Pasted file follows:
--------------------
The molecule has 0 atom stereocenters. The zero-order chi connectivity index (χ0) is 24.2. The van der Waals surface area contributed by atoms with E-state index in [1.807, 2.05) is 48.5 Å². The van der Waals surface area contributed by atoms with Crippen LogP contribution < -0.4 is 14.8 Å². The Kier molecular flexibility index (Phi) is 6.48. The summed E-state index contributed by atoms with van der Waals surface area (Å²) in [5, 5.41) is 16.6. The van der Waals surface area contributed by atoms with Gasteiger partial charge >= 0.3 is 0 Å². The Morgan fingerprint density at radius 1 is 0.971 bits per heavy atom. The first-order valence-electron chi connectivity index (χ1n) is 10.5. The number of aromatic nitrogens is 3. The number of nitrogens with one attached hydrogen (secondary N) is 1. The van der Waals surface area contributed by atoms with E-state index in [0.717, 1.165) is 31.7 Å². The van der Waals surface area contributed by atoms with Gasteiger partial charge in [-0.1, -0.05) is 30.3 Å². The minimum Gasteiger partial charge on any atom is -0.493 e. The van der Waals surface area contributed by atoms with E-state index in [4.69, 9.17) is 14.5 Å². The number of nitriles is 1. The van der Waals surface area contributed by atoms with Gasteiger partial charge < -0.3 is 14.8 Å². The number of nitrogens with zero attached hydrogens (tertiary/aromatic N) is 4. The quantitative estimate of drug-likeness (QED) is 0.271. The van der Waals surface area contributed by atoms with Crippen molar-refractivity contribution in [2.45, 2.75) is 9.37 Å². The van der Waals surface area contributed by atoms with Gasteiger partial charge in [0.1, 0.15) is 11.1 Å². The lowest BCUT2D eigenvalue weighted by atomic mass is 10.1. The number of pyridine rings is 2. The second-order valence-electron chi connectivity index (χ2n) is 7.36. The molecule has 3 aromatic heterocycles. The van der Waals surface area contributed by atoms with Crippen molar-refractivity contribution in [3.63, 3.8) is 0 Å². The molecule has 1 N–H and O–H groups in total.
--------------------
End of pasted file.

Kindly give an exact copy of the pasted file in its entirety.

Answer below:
The molecule has 0 atom stereocenters. The zero-order chi connectivity index (χ0) is 24.2. The van der Waals surface area contributed by atoms with E-state index in [1.807, 2.05) is 48.5 Å². The van der Waals surface area contributed by atoms with Crippen LogP contribution < -0.4 is 14.8 Å². The Kier molecular flexibility index (Phi) is 6.48. The summed E-state index contributed by atoms with van der Waals surface area (Å²) in [5, 5.41) is 16.6. The van der Waals surface area contributed by atoms with Gasteiger partial charge >= 0.3 is 0 Å². The Morgan fingerprint density at radius 1 is 0.971 bits per heavy atom. The first-order valence-electron chi connectivity index (χ1n) is 10.5. The number of aromatic nitrogens is 3. The number of nitrogens with one attached hydrogen (secondary N) is 1. The van der Waals surface area contributed by atoms with E-state index in [0.717, 1.165) is 31.7 Å². The van der Waals surface area contributed by atoms with Gasteiger partial charge in [-0.1, -0.05) is 30.3 Å². The minimum Gasteiger partial charge on any atom is -0.493 e. The van der Waals surface area contributed by atoms with E-state index in [4.69, 9.17) is 14.5 Å². The number of nitriles is 1. The van der Waals surface area contributed by atoms with Gasteiger partial charge < -0.3 is 14.8 Å². The number of nitrogens with zero attached hydrogens (tertiary/aromatic N) is 4. The quantitative estimate of drug-likeness (QED) is 0.271. The van der Waals surface area contributed by atoms with Crippen molar-refractivity contribution in [2.45, 2.75) is 9.37 Å². The van der Waals surface area contributed by atoms with Gasteiger partial charge in [0.1, 0.15) is 11.1 Å². The lowest BCUT2D eigenvalue weighted by atomic mass is 10.1. The number of pyridine rings is 2. The second-order valence-electron chi connectivity index (χ2n) is 7.36. The molecule has 3 aromatic heterocycles. The van der Waals surface area contributed by atoms with Crippen molar-refractivity contribution in [3.63, 3.8) is 0 Å². The molecule has 1 N–H and O–H groups in total.